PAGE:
One Day in Oxford
We recently helped Mr Moore in negotiating and settling a compensation claim, after being told his property would be subject to a compulsory purchase order due to the proposed HS2 route. It had been a long and stressful time for Mr Moore, and we are delighted that we were able to assist him. Mr Moore has very kindly provided his own words about the struggles he experienced with HS2, and how we achieved a positive outcome on that one day in Oxford!
“Life changing moments can come in many guises, sometimes their significance may only be revealed after the passage of time. So it was with my big moment. It all started with a cryptic text from my good friend Richard. “Sell Sell”, the message read. It sounded ominous and so it was to prove. In time curiosity got the better of me. I called Richard to enquire on the meaning of his text. “Haven’t you heard?”, he enquired. I hadn’t.
The latest evening news had covered a breaking story that a new rail link was being proposed, running the length of London to Edinburgh. The first stage, London to Birmingham, had already been mapped out with the bad news being, according to Richard, it was going to pass close to my home. At that time, I owned a smallholding, twenty acres with a nice farmhouse that once had been the home of Sir Oswald Moseley and designed by Charles Voysey. I only state this not because it was a grand house, it wasn’t by Voysey standards, but it was the kind of home that most people would love to live in. After I put the phone down, I started to wonder as to the truth of Richard’s revelations. He wasn’t the kind to pull a fast one, but somehow it didn’t ring true. Modern governments can never keep big controversial projects like this under wraps. I pondered for a while, then I ‘googled.’
Emblazoned on the screen under BBC News banner was the heading, HS2 PROPOSED NEW RAIL LINK. Conveniently a link to the proposed route map was provided. I hurriedly clicked. Then the bombshell was dropped. The proposed route did not pass near to my farm, rather it cut a path directly through it, dissecting my little part of England from corner to corner. As the weeks and months passed by I went through the full gambit of emotions. Disbelief, anger, self- pity, all jangling on my nervous system threatening me with a possible mental breakdown. To ward off this possibility I figured now was the time to imitate the actions of a tiger, time to stiffen the sinews and summon up the blood.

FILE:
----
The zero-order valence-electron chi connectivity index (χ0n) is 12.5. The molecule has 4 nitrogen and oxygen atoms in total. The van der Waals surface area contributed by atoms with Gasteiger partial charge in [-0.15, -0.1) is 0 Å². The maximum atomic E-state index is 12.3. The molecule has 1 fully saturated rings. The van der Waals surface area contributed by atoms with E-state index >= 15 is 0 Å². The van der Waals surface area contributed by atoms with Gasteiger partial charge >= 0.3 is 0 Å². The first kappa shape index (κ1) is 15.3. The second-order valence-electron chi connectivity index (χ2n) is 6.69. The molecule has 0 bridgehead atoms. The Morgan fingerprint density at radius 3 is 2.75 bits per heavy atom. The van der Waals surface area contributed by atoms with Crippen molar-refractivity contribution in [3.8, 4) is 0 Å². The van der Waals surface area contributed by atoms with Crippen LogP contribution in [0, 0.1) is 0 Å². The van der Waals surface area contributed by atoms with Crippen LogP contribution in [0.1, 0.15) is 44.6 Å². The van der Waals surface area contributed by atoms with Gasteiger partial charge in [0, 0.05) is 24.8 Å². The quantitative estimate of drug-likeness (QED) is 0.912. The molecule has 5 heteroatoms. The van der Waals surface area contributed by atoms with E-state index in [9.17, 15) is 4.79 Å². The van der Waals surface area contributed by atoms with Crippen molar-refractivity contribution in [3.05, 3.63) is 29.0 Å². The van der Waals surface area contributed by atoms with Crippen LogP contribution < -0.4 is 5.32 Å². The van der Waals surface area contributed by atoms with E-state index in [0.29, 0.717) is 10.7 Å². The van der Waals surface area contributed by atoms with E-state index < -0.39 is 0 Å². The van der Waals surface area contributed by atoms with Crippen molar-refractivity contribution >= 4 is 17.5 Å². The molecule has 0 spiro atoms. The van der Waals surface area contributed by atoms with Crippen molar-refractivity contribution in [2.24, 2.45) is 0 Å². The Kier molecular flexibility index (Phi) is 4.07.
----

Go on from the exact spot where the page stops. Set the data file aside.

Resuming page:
In the beginning there was little help available, save if you rang the HS2 helpline it was answered straight away. That would later change. The advice from the help desk was scant and of little value. I needed to get out there and inform myself how one should react in such circumstances. In November 2010, Buckinghamshire Rural Affairs Group had organised a conference to advise residents along the proposed HS2 route. It was held in Milton Keynes. Three speakers were booked to attend, from memory one was a businesswoman, one from the HS2 board, but the one I definitely remember was a gentleman involved in the pre-cursor link, HS1. The format was an open chaired debate, so a flyer was circulated beforehand requesting possible questions. I composed one and sent it off. I wanted it to have impact and reflect my concern, so this is what I wrote.
“I own a small farm of 25 acres and dwelling. The HS2 proposed route passes straight through my land, and within 50 metres of my front door. Since 1982 the farm has been my only source of income. I have a wife, seven dependent children and a mortgage to pay. My future has been destroyed. To whom can I turn for help, no one so far wishes to listen. The farm boasts a very large ash tree with many substantial branches, should I buy a rope?”